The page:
Update: Jared Fogle has been sentenced to 15 years in prison. This post has been updated throughout.
On Thursday in an Indianapolis courtroom, disgraced former Subway pitchman Jared Fogle pleaded guilty to charges of child pornography and sex with minors. Prosecutors asked for a sentence between five to 12 and a half years, in accordance with a plea deal reached back in August, but the judge sentenced Fogle to 15 years.
The government says Fogle has admitted to being attracted to children as young as eight, and the 38-year-old agreed in court to "avoid pornography, get sexual disorder treatment and will be a registered sex offender," Reuters reported. Fogle has already begun paying restitution to 14 victims.
According to the government, Fogle's friend and business partner Russell Taylor, who ran Fogle's nonprofit Jared Foundation, often lured unsuspecting children to his nondescript home in the Indianapolis suburbs and, using hidden cameras, took pictures and video of them during private moments in the bathroom. Taylor did this with Fogle's knowledge and encouragement, often passing him the lurid pics and vids, according to court documents.
Last week, a 16-year-old identified only as Annalissa appeared on Dr. Phil and became the first victim to speak out about being caught in Taylor and Fogle's depraved web. She was one of at least 12 girls Taylor allegedly taped and passed onto Fogle. "He took my happiness. He took my trust. He took my pride," Annalissa told Dr. Phil of the ordeal, which happened when she was 14. "Everything."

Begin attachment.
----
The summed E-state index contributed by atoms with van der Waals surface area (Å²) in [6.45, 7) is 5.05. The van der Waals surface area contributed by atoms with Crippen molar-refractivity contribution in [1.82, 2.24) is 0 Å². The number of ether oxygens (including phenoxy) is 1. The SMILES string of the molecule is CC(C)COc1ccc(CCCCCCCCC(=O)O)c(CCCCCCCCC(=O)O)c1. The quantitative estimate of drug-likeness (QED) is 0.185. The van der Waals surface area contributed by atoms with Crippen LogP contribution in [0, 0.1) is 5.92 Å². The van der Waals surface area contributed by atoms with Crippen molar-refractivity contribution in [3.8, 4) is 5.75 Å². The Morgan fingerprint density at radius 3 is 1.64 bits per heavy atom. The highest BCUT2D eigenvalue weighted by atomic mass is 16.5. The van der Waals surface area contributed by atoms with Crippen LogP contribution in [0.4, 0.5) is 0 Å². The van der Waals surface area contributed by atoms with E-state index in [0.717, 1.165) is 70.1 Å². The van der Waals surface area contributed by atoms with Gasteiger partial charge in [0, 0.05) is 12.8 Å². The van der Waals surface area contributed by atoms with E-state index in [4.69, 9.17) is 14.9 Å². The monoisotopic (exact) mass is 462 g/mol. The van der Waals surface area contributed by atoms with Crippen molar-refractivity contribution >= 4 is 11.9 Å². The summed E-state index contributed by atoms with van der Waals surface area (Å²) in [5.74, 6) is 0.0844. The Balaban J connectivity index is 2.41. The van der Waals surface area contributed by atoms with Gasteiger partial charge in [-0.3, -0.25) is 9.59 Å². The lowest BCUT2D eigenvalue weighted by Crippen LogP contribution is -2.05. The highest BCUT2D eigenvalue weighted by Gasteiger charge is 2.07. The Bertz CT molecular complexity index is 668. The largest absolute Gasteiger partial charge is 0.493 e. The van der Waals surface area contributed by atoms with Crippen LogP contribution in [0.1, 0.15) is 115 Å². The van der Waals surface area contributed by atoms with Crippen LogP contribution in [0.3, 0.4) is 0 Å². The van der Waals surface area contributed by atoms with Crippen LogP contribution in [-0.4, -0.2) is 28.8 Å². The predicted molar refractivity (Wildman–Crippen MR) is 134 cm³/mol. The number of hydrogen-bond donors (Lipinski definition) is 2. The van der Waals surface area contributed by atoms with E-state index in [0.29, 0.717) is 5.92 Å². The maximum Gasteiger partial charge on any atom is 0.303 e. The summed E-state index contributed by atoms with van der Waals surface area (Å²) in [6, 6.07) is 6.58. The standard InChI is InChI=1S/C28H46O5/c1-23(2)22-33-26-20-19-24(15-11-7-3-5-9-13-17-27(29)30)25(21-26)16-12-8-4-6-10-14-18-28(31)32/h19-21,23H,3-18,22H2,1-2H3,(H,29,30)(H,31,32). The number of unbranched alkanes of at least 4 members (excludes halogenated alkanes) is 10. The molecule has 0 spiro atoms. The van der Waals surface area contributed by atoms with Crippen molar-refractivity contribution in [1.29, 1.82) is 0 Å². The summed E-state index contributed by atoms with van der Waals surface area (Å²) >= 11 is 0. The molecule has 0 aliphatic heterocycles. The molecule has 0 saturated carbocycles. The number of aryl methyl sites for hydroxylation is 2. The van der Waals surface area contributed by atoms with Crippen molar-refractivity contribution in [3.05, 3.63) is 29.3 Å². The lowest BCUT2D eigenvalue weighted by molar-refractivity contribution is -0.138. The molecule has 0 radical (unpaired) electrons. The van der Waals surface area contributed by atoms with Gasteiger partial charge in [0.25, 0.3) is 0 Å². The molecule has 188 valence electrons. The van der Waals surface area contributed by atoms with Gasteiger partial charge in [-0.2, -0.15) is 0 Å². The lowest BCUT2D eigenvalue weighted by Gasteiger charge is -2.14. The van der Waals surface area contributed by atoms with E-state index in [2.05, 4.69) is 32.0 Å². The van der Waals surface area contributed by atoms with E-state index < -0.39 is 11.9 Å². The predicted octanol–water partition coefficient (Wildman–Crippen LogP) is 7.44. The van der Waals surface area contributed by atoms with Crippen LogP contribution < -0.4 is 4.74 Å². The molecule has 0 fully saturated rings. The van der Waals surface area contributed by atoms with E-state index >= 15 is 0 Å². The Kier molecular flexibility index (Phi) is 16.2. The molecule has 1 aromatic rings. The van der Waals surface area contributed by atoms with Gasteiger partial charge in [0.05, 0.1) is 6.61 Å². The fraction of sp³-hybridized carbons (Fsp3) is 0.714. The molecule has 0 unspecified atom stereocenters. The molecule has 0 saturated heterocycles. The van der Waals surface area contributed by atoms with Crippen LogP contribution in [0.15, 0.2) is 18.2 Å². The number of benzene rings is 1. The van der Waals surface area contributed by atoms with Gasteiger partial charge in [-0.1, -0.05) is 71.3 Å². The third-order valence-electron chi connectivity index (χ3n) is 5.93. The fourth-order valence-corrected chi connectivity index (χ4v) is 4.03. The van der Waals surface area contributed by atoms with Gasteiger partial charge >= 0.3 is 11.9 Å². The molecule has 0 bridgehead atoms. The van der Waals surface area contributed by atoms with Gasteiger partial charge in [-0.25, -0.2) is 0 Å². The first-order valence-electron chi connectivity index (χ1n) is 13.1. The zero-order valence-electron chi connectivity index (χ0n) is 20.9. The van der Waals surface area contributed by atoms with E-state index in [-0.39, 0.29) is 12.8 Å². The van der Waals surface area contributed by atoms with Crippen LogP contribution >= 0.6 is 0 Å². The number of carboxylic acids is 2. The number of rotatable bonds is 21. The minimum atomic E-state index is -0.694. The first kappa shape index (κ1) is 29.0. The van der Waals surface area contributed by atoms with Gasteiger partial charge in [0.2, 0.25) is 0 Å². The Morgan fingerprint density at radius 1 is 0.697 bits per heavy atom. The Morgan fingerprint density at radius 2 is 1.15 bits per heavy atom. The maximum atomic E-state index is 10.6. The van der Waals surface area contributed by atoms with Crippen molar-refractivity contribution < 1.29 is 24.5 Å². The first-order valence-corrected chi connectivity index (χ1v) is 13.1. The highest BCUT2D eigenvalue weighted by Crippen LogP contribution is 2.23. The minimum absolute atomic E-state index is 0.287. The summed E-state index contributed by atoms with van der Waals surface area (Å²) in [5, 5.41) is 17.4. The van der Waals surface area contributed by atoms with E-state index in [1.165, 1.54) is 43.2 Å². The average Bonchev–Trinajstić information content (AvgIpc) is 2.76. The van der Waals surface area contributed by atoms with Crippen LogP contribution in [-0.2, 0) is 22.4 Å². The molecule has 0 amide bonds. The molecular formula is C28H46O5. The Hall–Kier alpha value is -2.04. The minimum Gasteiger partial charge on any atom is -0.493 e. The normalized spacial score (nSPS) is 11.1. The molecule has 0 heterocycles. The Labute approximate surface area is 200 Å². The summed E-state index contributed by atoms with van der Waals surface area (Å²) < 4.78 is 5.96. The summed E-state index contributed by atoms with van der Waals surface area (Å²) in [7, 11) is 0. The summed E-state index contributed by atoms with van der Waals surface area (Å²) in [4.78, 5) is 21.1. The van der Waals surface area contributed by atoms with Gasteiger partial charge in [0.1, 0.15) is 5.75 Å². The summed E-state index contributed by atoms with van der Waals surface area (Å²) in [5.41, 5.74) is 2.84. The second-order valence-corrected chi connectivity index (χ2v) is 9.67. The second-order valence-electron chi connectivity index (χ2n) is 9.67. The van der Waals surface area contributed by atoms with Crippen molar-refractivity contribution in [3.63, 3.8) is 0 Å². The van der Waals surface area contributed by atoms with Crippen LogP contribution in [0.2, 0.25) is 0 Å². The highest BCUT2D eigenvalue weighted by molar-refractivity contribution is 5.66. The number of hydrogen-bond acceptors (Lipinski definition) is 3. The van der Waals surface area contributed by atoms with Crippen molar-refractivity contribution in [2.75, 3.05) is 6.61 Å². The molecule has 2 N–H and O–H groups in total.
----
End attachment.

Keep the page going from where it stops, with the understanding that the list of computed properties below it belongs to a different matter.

On the same day Annalissa went public, Fogle's lawyers asked for leniency for their client in a memorandum to the federal court in Indianapolis. Fogle is "profoundly sorry," the attorneys wrote in the pre-sentencing memo to the court last week.
Thursday's sentencing hearing, which was live-blogged by the Indianapolis Star, included testimony for the defense by forensic psychiatrist John Bradford of the University of Ottawa. He says his evaluation of Fogle "included a blood test for 'hormones responsible for sexual drives,' a list of questions and a test measuring 'sexual interest.'" Bradford said Fogle also provided a "very extensive history of how this happened and, in his words, what kind of problem it was."
"He started to view pornography in college (at Indiana University) and had an extensive collection of pornography," Bradford added.
In their memo preceding Thursday's hearing, Fogle's attorneys wrote he would be addressing the court in person today, and that Fogle "is painfully aware of the fact that he has impacted the lives of minor victims, hurt those closest to him, and, for all practical purposes, destroyed the life he worked to build over the last 18 years." The memo also said Fogle has been addressing his "medical issues" since the July search of his home, and is "fully committed" to putting in the work it'll take to become a productive member of society, NBC News reported.
But prosecutors have their doubts, writing in their own memo to the court that the facts in the case "provide a window to Fogle's history and character" and that he "has sacrificed absolutely everything" in his drive to engage in sex with minors.
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